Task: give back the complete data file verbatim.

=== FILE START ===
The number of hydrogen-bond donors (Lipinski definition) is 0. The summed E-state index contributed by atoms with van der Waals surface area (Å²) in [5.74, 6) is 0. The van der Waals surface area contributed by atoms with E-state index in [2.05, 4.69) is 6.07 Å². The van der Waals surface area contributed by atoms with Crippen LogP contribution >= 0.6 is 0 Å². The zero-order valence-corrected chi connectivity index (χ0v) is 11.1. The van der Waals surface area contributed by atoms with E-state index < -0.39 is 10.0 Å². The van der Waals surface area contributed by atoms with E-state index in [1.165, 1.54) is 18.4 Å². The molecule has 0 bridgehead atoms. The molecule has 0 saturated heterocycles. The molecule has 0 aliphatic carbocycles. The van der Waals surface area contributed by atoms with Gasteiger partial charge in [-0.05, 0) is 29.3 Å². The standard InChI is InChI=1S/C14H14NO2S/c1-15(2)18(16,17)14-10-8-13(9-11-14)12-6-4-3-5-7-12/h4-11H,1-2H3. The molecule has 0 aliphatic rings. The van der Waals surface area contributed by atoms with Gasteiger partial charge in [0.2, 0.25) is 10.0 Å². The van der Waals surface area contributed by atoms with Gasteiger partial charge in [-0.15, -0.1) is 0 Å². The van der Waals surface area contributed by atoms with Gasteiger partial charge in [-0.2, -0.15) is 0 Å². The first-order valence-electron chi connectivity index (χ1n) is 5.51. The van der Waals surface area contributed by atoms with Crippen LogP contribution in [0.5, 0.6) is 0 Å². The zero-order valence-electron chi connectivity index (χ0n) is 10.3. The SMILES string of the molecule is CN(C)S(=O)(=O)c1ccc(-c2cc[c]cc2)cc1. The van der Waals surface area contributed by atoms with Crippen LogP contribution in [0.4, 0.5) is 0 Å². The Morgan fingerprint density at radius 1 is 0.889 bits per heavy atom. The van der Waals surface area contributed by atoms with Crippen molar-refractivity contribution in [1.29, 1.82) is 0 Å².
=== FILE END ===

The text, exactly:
The number of hydrogen-bond donors (Lipinski definition) is 0. The summed E-state index contributed by atoms with van der Waals surface area (Å²) in [5.74, 6) is 0. The van der Waals surface area contributed by atoms with E-state index in [2.05, 4.69) is 6.07 Å². The van der Waals surface area contributed by atoms with Crippen LogP contribution >= 0.6 is 0 Å². The zero-order valence-corrected chi connectivity index (χ0v) is 11.1. The van der Waals surface area contributed by atoms with E-state index < -0.39 is 10.0 Å². The van der Waals surface area contributed by atoms with E-state index in [1.165, 1.54) is 18.4 Å². The molecule has 0 bridgehead atoms. The molecule has 0 saturated heterocycles. The molecule has 0 aliphatic carbocycles. The van der Waals surface area contributed by atoms with Gasteiger partial charge in [-0.05, 0) is 29.3 Å². The standard InChI is InChI=1S/C14H14NO2S/c1-15(2)18(16,17)14-10-8-13(9-11-14)12-6-4-3-5-7-12/h4-11H,1-2H3. The molecule has 0 aliphatic rings. The van der Waals surface area contributed by atoms with Gasteiger partial charge in [0.2, 0.25) is 10.0 Å². The van der Waals surface area contributed by atoms with Gasteiger partial charge in [-0.15, -0.1) is 0 Å². The van der Waals surface area contributed by atoms with Gasteiger partial charge in [-0.2, -0.15) is 0 Å². The first-order valence-electron chi connectivity index (χ1n) is 5.51. The van der Waals surface area contributed by atoms with Crippen LogP contribution in [0.5, 0.6) is 0 Å². The zero-order valence-electron chi connectivity index (χ0n) is 10.3. The SMILES string of the molecule is CN(C)S(=O)(=O)c1ccc(-c2cc[c]cc2)cc1. The van der Waals surface area contributed by atoms with Crippen LogP contribution in [0.4, 0.5) is 0 Å². The Morgan fingerprint density at radius 1 is 0.889 bits per heavy atom. The van der Waals surface area contributed by atoms with Crippen molar-refractivity contribution in [1.29, 1.82) is 0 Å².